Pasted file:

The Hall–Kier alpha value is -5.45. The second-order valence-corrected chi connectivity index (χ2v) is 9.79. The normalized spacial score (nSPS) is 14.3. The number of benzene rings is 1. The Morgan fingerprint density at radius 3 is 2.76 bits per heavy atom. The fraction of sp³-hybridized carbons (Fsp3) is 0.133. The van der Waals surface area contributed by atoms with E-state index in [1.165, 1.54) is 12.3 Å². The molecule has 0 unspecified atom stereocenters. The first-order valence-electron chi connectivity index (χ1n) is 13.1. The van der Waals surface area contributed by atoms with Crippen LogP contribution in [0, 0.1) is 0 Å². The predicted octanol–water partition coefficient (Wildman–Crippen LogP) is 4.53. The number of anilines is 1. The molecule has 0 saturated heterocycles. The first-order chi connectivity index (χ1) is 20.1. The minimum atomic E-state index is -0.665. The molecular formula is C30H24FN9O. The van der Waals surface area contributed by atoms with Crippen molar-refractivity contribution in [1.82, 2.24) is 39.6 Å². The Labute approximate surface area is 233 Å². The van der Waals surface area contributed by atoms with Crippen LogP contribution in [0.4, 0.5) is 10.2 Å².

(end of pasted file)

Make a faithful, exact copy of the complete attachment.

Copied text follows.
The Hall–Kier alpha value is -5.45. The second-order valence-corrected chi connectivity index (χ2v) is 9.79. The normalized spacial score (nSPS) is 14.3. The number of benzene rings is 1. The Morgan fingerprint density at radius 3 is 2.76 bits per heavy atom. The fraction of sp³-hybridized carbons (Fsp3) is 0.133. The van der Waals surface area contributed by atoms with E-state index in [1.165, 1.54) is 12.3 Å². The molecule has 0 unspecified atom stereocenters. The first-order valence-electron chi connectivity index (χ1n) is 13.1. The van der Waals surface area contributed by atoms with Crippen LogP contribution in [0, 0.1) is 0 Å². The predicted octanol–water partition coefficient (Wildman–Crippen LogP) is 4.53. The number of anilines is 1. The molecule has 0 saturated heterocycles. The first-order chi connectivity index (χ1) is 20.1. The minimum atomic E-state index is -0.665. The molecular formula is C30H24FN9O. The van der Waals surface area contributed by atoms with Crippen molar-refractivity contribution in [1.82, 2.24) is 39.6 Å². The Labute approximate surface area is 233 Å². The van der Waals surface area contributed by atoms with Crippen LogP contribution in [0.4, 0.5) is 10.2 Å².